#WomenInCyber: Marion Frécaut, Product Manager

Mar 09, 2018
Marion EDIT

#WomenInCyber is a series where we speak to some of the women who are instrumental to the success of CybelAngel. Today we are talking to Marion Frécaut, Product Manager.

Tell us about what you do at CybelAngel?

My job is to imagine a product that helps our customers achieve their goals in the simplest way.

I create a product vision for our threat detection platform, and then work with our development team to bring it to life. I also conduct prototyping and gather user feedback to make further improvements over time. I am motivated by creating a product that is so simple that you don’t have to think about how they use it.

How did you end up in cybersecurity?

I was never really sure what I wanted to do, so I studied business and tried out a couple of different things. I worked for a film distributor, and as a Marketing Officer for the British Embassy before landing a job in Product Management.

I was drawn to this field because I wanted to be able to add direct value to a product. I was especially attracted to the tech world for it’s fast-moving and dynamic atmosphere.

Who is your role model and why?

One of my first bosses: she really pushed me do the things I didn’t feel comfortable doing. I was a bit shy when I was younger and I hesitated to do certain things like make 50 customer calls or to set up multiple meetings. My boss told me to just do it, and it was exactly what I needed. She saw that I needed to get over my fears in be more confident about my work.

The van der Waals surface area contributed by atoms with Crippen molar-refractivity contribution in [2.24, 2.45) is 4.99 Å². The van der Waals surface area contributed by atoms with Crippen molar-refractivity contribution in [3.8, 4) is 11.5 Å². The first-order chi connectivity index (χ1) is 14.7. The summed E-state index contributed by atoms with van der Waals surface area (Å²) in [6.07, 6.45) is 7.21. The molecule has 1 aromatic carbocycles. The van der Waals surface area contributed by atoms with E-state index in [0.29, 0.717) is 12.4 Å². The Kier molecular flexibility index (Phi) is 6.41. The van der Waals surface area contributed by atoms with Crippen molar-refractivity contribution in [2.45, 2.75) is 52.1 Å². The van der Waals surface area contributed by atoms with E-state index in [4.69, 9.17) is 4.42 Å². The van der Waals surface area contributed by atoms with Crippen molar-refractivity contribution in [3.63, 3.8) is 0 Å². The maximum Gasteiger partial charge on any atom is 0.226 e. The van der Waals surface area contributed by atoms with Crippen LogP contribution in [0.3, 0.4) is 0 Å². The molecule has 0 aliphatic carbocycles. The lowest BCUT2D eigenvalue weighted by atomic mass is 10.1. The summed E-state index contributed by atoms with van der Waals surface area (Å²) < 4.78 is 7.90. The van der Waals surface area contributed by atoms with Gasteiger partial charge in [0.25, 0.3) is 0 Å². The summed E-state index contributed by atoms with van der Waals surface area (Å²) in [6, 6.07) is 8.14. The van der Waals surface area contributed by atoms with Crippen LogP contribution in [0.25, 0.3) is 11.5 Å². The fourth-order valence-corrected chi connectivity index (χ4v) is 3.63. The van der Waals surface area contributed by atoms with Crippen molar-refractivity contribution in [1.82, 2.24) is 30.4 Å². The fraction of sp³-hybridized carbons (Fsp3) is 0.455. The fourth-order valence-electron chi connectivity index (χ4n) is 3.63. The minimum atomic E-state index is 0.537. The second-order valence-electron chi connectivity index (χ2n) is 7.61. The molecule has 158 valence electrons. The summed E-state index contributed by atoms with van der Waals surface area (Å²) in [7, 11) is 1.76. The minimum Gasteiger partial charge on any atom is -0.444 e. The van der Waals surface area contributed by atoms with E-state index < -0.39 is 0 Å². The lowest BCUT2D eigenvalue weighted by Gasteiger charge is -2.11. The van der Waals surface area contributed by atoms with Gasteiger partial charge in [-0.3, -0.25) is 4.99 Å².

Is it ever challenging as a woman in cybersecurity?

When I first entered the tech world in a previous job I was the only woman in a team of ten developers. The CEO and CTO were both men who were quite a bit older than me. I felt that my opinion held less weight than the other members of the team. I think this was because I was different - it was partly due to my age and partly due to my gender.

When you are working with mostly guys, there is a particular type of jokey atmosphere that develops which is not always flattering to women. On the one hand this was my colleagues’ way of teasing and trying to include me in the team, which was really nice! But it is can also be tiresome sometimes.

What do you think we could do to encourage more women to work in cybersecurity?

I think we need to sell the concept of an engineer in a way that is more appealing to young women. We need to show the difference that an engineer can make to the world. Even though I was part of a technical stream at University I never really saw engineering as a valid option. We need to change this.

Don't forget to tune in throughout the coming days to read the rest of our #WomenInCyber profiles.